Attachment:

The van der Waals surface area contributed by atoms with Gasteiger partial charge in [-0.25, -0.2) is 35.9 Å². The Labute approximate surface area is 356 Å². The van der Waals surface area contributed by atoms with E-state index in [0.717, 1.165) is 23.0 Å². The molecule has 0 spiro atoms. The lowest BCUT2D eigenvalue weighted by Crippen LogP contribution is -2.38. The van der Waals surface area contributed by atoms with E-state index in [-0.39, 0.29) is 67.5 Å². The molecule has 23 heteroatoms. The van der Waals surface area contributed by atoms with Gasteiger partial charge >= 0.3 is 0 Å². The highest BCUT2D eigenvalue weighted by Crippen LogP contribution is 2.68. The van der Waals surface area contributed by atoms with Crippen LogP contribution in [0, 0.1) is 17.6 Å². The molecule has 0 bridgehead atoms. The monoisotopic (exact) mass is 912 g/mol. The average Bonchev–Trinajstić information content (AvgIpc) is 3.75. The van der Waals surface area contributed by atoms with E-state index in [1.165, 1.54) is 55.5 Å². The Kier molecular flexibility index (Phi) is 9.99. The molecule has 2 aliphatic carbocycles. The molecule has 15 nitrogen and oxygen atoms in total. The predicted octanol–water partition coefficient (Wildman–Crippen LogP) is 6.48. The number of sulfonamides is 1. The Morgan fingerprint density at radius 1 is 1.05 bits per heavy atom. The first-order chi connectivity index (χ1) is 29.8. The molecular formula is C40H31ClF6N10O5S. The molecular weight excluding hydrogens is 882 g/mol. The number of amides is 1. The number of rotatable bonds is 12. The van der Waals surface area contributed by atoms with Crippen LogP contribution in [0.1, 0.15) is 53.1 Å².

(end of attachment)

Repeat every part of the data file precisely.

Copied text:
The van der Waals surface area contributed by atoms with Gasteiger partial charge in [-0.25, -0.2) is 35.9 Å². The Labute approximate surface area is 356 Å². The van der Waals surface area contributed by atoms with E-state index in [0.717, 1.165) is 23.0 Å². The molecule has 0 spiro atoms. The lowest BCUT2D eigenvalue weighted by Crippen LogP contribution is -2.38. The van der Waals surface area contributed by atoms with E-state index in [-0.39, 0.29) is 67.5 Å². The molecule has 23 heteroatoms. The van der Waals surface area contributed by atoms with Gasteiger partial charge >= 0.3 is 0 Å². The highest BCUT2D eigenvalue weighted by Crippen LogP contribution is 2.68. The van der Waals surface area contributed by atoms with Crippen LogP contribution in [0, 0.1) is 17.6 Å². The molecule has 0 bridgehead atoms. The monoisotopic (exact) mass is 912 g/mol. The average Bonchev–Trinajstić information content (AvgIpc) is 3.75. The van der Waals surface area contributed by atoms with E-state index in [1.165, 1.54) is 55.5 Å². The Kier molecular flexibility index (Phi) is 9.99. The molecule has 2 aliphatic carbocycles. The molecule has 15 nitrogen and oxygen atoms in total. The predicted octanol–water partition coefficient (Wildman–Crippen LogP) is 6.48. The number of sulfonamides is 1. The Morgan fingerprint density at radius 1 is 1.05 bits per heavy atom. The first-order chi connectivity index (χ1) is 29.8. The molecular formula is C40H31ClF6N10O5S. The molecular weight excluding hydrogens is 882 g/mol. The number of amides is 1. The number of rotatable bonds is 12. The van der Waals surface area contributed by atoms with Crippen LogP contribution in [0.1, 0.15) is 53.1 Å².